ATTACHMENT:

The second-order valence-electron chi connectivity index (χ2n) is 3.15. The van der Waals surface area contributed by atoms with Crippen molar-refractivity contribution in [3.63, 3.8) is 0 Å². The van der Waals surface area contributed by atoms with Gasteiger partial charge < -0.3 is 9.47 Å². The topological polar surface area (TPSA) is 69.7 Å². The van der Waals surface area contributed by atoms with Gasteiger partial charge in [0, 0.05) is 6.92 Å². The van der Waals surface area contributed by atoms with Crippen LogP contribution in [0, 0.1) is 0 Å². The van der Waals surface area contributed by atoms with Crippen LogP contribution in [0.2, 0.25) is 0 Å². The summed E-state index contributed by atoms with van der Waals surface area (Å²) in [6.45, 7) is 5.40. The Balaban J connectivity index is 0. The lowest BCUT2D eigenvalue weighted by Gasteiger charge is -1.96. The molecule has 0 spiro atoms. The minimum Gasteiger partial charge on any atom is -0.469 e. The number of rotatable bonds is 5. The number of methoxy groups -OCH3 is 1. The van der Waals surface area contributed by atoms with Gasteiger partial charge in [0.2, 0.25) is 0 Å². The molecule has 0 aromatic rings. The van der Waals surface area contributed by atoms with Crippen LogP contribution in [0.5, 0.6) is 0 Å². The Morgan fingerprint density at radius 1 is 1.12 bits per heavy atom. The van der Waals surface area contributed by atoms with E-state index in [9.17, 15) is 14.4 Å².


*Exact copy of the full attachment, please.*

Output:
The second-order valence-electron chi connectivity index (χ2n) is 3.15. The van der Waals surface area contributed by atoms with Crippen molar-refractivity contribution in [3.63, 3.8) is 0 Å². The van der Waals surface area contributed by atoms with Gasteiger partial charge < -0.3 is 9.47 Å². The topological polar surface area (TPSA) is 69.7 Å². The van der Waals surface area contributed by atoms with Gasteiger partial charge in [0, 0.05) is 6.92 Å². The van der Waals surface area contributed by atoms with Crippen LogP contribution in [0, 0.1) is 0 Å². The van der Waals surface area contributed by atoms with Crippen LogP contribution in [0.2, 0.25) is 0 Å². The summed E-state index contributed by atoms with van der Waals surface area (Å²) in [6.45, 7) is 5.40. The Balaban J connectivity index is 0. The lowest BCUT2D eigenvalue weighted by Gasteiger charge is -1.96. The molecule has 0 spiro atoms. The minimum Gasteiger partial charge on any atom is -0.469 e. The number of rotatable bonds is 5. The number of methoxy groups -OCH3 is 1. The van der Waals surface area contributed by atoms with Gasteiger partial charge in [0.2, 0.25) is 0 Å². The molecule has 0 aromatic rings. The van der Waals surface area contributed by atoms with Crippen LogP contribution in [0.5, 0.6) is 0 Å². The Morgan fingerprint density at radius 1 is 1.12 bits per heavy atom. The van der Waals surface area contributed by atoms with E-state index in [9.17, 15) is 14.4 Å².